Thursday, May 8, 2008

The Situation of the Estimate

In 1948 did the Air Force produce an "Estimate of the Situation" indicating official consensus that UFOs are likely interplanetary spacecraft? Apparently, yes. This was confirmed not only by Capt. Edward J. Ruppelt, former Project Blue Book chief, in his own book, but also by such in-the-know Air Force officers as Maj. Dewey J. Fournet, Jr., who monitored the official UFO investigation. However, we are told that an Air Force general's disdain for the extraterrestrial conclusion resulted in all copies (and we mean all -- though one continues to wonder about that) being destroyed before acceptance and release publicly.
"The Estimate" has always been a touchy subject for the Air Force, and internal befuddlement could hardly be demonstrated more efficiently than by examination of the three letters displayed here.
In 1958, legislative liaison Major General Fisher informs a researcher that there has "never" been an Air Force conclusion that "flying saucers" are interplanetary spacecraft. "The alleged 1948 document. . .is non-existent," he promises.
Six years later, USAF public information officer Maj. Maston Jacks (my favorite PIO of all time, incidentally, because his 1965 letter to me described the 1964 Socorro UFO as a "vehicle" -- way to go, major!) attempts to answer several issues with standard government-issued poop. For instance, Jacks' assertion that NICAP's "The UFO Evidence" report was baseless regarding the possibility of extraterrestrial visitations is ridiculous. NICAP's (and Richard Hall's) document remains one of the best accounts of intelligence behind UFO maneuvers ever published, and the things described appear to cry out the words, "from someplace else."
The Kinross case was certainly not attributable to a Canadian aircraft as the evidence accumulated, and to this day the American F-89 and two crew members remain among the missing after pursuit of and apparent merging with something very large per radar images. Jacks also mentions the Washington, DC sightings of 1952, and his assurances that a temperature inversion was the obvious and definite culprit are far from being the last word.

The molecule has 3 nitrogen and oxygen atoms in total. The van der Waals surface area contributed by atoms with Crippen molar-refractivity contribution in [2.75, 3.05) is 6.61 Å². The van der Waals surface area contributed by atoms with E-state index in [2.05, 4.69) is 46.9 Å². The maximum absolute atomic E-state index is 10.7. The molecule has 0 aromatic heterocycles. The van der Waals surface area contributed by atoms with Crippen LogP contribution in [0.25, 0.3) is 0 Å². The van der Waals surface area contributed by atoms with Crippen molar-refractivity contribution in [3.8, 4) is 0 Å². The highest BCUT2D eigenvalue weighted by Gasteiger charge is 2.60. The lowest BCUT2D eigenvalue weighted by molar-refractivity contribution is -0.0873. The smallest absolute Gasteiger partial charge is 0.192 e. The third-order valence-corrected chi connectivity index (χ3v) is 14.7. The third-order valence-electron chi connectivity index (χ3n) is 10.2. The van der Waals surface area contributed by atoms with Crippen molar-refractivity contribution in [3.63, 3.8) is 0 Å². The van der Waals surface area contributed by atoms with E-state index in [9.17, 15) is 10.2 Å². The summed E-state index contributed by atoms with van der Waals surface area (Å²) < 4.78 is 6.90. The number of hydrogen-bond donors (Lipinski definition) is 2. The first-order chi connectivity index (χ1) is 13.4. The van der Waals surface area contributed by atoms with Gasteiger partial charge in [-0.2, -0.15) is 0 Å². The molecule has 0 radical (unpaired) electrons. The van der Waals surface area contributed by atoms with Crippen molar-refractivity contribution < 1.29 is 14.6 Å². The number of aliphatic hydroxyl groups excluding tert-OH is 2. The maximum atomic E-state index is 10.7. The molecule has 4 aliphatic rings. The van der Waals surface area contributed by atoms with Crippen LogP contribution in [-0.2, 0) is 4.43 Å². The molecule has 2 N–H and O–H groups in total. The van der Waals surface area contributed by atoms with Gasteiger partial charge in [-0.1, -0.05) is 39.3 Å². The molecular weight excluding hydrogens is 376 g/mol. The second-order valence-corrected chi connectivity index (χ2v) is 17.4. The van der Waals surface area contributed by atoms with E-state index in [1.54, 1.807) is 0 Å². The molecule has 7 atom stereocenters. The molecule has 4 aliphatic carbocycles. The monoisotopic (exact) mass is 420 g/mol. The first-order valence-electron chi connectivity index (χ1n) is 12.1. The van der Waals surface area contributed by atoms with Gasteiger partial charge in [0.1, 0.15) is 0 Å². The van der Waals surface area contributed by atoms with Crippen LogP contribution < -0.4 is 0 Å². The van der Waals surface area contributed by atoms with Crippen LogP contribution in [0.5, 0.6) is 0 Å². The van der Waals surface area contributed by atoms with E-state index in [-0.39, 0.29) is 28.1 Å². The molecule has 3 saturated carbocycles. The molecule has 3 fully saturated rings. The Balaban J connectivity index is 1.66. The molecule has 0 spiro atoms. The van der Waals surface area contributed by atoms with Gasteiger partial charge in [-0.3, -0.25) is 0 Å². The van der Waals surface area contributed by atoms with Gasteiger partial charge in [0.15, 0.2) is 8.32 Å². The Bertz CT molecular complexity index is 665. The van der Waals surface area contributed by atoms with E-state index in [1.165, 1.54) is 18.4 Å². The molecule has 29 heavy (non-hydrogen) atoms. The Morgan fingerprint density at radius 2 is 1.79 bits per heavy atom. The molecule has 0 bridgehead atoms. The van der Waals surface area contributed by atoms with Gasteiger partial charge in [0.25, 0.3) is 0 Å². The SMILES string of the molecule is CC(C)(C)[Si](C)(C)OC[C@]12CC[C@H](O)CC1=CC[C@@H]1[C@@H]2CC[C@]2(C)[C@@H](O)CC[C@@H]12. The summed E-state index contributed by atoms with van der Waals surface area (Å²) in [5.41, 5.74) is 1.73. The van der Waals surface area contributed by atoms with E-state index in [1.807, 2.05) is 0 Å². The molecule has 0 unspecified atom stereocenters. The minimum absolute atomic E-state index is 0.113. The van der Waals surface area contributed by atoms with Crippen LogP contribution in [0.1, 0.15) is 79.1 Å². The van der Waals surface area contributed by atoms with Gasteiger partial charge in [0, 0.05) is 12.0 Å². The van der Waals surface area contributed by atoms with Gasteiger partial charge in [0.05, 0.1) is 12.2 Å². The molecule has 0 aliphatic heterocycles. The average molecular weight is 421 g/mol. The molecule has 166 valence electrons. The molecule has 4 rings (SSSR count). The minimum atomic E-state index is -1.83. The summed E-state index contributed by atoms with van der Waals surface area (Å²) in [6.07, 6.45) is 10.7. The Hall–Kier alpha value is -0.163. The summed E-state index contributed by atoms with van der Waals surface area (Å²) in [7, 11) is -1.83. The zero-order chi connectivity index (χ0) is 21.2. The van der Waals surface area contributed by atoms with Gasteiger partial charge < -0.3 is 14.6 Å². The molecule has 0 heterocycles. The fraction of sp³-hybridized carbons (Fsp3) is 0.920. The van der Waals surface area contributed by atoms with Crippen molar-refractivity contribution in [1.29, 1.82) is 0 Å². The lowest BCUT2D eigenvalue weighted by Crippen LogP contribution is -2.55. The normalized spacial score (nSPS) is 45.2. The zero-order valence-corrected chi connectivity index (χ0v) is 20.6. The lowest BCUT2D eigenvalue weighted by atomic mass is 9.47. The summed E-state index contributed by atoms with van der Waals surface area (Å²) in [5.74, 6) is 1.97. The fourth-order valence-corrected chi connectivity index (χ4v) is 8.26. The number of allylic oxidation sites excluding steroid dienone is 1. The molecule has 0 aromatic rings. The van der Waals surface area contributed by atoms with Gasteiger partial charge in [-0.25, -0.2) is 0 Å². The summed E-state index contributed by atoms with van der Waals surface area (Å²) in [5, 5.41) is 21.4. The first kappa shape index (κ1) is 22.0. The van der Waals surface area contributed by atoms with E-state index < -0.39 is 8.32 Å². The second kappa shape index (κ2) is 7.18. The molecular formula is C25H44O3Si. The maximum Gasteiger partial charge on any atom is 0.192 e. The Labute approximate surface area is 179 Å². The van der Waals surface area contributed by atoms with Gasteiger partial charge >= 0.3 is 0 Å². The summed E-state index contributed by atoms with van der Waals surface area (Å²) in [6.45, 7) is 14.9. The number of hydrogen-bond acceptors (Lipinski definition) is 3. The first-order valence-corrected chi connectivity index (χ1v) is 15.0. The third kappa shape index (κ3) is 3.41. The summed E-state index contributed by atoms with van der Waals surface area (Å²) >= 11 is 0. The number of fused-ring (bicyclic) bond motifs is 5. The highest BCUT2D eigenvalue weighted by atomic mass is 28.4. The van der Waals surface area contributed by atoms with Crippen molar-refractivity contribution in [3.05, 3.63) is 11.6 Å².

And of course, according to Maj. Jacks, "The alleged 1948 ATIC (Air Technical Intelligence Command -- rb) document that 'concluded that UFOs were interplanetary vehicles' is nonexistent." Uh huh.
How very refreshing, therefore, to skip ahead three years, where Lt. Col. George P. Freeman, Jr., yet another Air Force officer, responds to another researcher's letter about "The Estimate." This time, Capt. Ruppelt himself is quoted and the document's existence is revealed, even down to the point where Freeman laments, ". . .it was completely declassified and relegated to the incinerator. I am sorry, but we have no copies of this document."
Sometimes, we just have to laugh over the official bungling, even when it tragically involves the truth we need to hear from our government. The Temple of Nevermind probably never worked harder to keep the American people as ignorant as it did when "The Estimate of the Situation" estimated that we aren't quite as alone as we thought. All copies were burned? All? Uh huh.